Special thanks to Wendy Orr for answering 5 questions about her recently featured book – Rescue on Nim’s Island
Wendy Orr grew up in France, Canada and USA. She was a compulsive reader and writer from an early age, and now writes for children, young adults and adults. Her books have been published in 25 countries and languages and have won awards including the CBC (Australian) Book of the Year, American Library Association Book for older readers, and the Israeli March of Books. Wendy also worked on the screenplay that turned her book Nim’s Island into a 2008 Hollywood feature film starring Jodie Foster, Abigail Breslin and Gerard Butler. The sequel, Nim at Sea, is now in production, with Bindi Irwin starring as Nim. – From Wendy’s Homepage
#1 – What was the impetus for Rescue on Nim’s Island? What made you write this particular story?
I’d always known that a third Nim book would involve a cave, but the Emergency Cave of the first two books was too safe to create an adventure. However the second Nim film, Return to Nim’s Island, used the Natural Bridge and Glow Worm caves of Mt Tambourine, Queensland, and they were so inspiring that I had to use them!
I’ve always been fascinated by fossils, especially after I found a fossilised shark’s tooth when I was twelve. I found it when I was riding my horse in the foothills of the Colorado Rocky Mountains. I still find it awe-inspiring to think that where we lived, about 2000 feet above sea-level, used to be a seabed. And not only that, this shark’s tooth had sat there all those millions of years till I found it. It still gives me shivers.
#2 – What as the inspiration for the two scientists and their dastardly designs? Did you take it from real life or other stories?
Dastardly villains are a lot of fun to make up – they’re purely fiction. But of course, even though I can’t remember hearing of anyone just like Leonora and Lance Bijou, every story I’ve ever heard, and every evil thought I’ve ever had, have all been stored in my brain, just waiting to be mixed up and create a new character or story.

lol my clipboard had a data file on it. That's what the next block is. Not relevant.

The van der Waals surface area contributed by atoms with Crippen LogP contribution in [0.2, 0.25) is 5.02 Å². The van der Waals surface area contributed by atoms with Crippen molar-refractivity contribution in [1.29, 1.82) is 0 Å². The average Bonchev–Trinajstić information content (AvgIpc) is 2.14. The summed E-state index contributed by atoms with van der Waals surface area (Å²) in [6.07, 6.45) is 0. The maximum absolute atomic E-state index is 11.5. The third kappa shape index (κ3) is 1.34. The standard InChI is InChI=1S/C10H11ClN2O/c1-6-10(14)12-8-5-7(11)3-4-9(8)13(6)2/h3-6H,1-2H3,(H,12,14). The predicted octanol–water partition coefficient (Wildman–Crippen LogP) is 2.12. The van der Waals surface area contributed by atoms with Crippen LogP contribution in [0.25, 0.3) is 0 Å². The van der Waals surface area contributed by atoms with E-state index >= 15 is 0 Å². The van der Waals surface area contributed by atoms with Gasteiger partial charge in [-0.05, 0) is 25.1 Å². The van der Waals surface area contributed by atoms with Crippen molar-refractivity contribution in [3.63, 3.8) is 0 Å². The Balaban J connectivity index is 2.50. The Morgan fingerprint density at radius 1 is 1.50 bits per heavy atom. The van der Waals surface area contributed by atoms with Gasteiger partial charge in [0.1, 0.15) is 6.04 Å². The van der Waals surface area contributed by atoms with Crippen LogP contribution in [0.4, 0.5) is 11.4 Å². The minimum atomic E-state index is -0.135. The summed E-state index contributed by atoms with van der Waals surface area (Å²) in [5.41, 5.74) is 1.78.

#3 – Nim is an adventurous young girl with animal friends and a love for her island. What ideas are you hoping to instil in young readers with such a character?
I’ve deliberately never set out to set Nim as a model for young readers, and certainly some of her adventures should not be modeled! But – at a much deeper level than the villains – Nim must have been created from my own beliefs and passions. So I would be very happy if kids gained a sense of the respect we need to have for not only our animal companions or pets, but all living creatures – even ones like scorpions that aren’t lovable or cute. The same goes for her island; we all need to actively care for the environment around us, whether it’s a small island or a huge one!
#4 – The environment appears to be a strong theme in your book. How do you portray the environment? And what research do you do to present the details of the island?
The advantage of Nim living on a small island is that we can see the whole environment, and of course it’s much more pure nature than most of us live in. But we all need to relate to the environment around us, even if we only have a few potted plants on a windowsill.
Although I’ve made up the island, I do quite a bit of research to make sure its features are possible. So for this book I read books and googled pictures of caves, underground tunnels etc, as well as talking to a rock-climber and caver and checking my descriptions with him. I wrote to a bat zoologist about the bats, and of course had lots of fun looking up all sorts of opalised fossils. As well as maps, this time I made a big model to make sure that all the new parts of the island made sense. That’s very useful to make sure you don’t water running uphill or something like that!
#5 – Are you working on any new books/projects you can tell us about?
There are a couple of Nim projects in the works that I’m not allowed to talk about yet, but I can tell you about the book I’m working on now. It’s very different to Nim, although it is set on islands – one fictitious, and the other is Crete. It’s set in the Bronze Age, so I’m busy studying archaeology as well as the natural environment of these islands – which was very different then to now. It’s about an outcast girl from a small island who becomes a bull-leaper in Crete. The title might be The Dragonfly’s Song (we haven’t decided yet) and it’ll be out July 2016.
[Image Credit: http://www2.pictures.gi.zimbio.com/Premiere+20th+Century+Fox+Nim+Island+Arrivals+hW21VHx6Aqxl.jpg ]
[Image Credit: Supplied by Author]